Southworth 12" Vertical pumps

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DetroiTug
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Re: Southworth 12" Vertical pumps

Post by DetroiTug » Fri May 24, 2013 7:14 pm

A new video of the steam pump on the Tug and working. I have yet to test it underway fully. Had some O-ring and plumbing problems. Seems to be working now though. Will test it underway next.

Just got back from eight days of steaming, had a lot of fun, logged many miles, burnt up many trees ;) . Went up to the 21 X 23 4 blade prop and can hold steam much better now. The increased load transformed the ticking sound in the engine to a banging sound. Discovered #1 rod bearing is shot. It was an (55 years) old New in Box bearing and it felt a bit rough when I built the engine. The grease must have been dry and the cage disintegrated. I've been blaming the wrist pin on #2 all along. Will replace that this weekend and fix the wrist pin while I'm at it.



-Ron
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Re: Southworth 12" Vertical pumps

Post by JonRiley56 » Wed Jun 05, 2013 6:33 pm

All,

A quick question on finishes. I am mounting the twin pump to Ron's in my open boat. Do I need to coat it with something so that it doenst oxidize and get dull looking ? Is there actually a product that does that ? With all the small surfaces it will be a real pain to polish........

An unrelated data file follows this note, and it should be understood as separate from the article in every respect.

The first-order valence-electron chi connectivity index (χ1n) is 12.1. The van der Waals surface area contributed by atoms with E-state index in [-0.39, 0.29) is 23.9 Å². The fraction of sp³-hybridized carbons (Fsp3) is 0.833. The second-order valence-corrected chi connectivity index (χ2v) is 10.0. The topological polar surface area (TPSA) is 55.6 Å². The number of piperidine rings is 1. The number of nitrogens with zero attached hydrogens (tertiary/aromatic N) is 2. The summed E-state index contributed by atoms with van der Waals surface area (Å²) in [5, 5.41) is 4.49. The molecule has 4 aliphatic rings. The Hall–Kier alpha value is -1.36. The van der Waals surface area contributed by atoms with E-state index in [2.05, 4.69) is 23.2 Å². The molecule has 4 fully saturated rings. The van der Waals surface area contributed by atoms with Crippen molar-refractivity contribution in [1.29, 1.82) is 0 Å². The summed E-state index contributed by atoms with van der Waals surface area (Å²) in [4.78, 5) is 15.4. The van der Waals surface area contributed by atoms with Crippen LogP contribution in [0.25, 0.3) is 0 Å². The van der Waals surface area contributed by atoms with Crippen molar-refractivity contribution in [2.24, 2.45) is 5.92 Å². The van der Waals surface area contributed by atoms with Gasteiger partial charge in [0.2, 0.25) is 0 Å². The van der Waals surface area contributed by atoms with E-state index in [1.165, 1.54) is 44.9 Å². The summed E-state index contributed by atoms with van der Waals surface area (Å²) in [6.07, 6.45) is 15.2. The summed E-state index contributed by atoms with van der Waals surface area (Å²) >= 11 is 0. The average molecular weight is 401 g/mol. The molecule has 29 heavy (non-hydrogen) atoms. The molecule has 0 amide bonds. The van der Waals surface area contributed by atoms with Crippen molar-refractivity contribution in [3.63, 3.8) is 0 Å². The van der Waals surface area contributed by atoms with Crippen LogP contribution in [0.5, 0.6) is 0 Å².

jon
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Re: Southworth 12" Vertical pumps

Post by DetroiTug » Mon Jun 17, 2013 2:47 pm

Jon,

I don't know of any type of coating that would do that. Maybe just some clear Krylon spray paint. Regular paint with pigment stays on steam engines etc? I think I'll try that on mine. It's already getting some discoloration where there is a small leak at a bolt head.

Took the Tug out Saturday, finally was able to test the steam pump under way. It worked great. Needs a bigger Hydro oiler. Went about 12 miles and the pump kept the boiler full. The wood we had was too big and not much heat from it.

Fixed the knock (wrist Pin) in the engine, can only hear the exhaust and the belt on the generator now. We were able to talk to one another without yelling.



-Ron
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Lopez Mike
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Re: Southworth 12" Vertical pumps

Post by Lopez Mike » Mon Jun 17, 2013 3:05 pm

So far the rattle can paint on my engine seems to be surviving reasonably well. The places where the heat might be too much are lagged to save energy so the paint is only there to stop rust.

Has anyone tried powder coating? How much heat can it stand? It's plastic powder melted on so there is surely some temperature limit. It is a thick coating so would look good on castings.

Mike
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Re: Southworth 12" Vertical pumps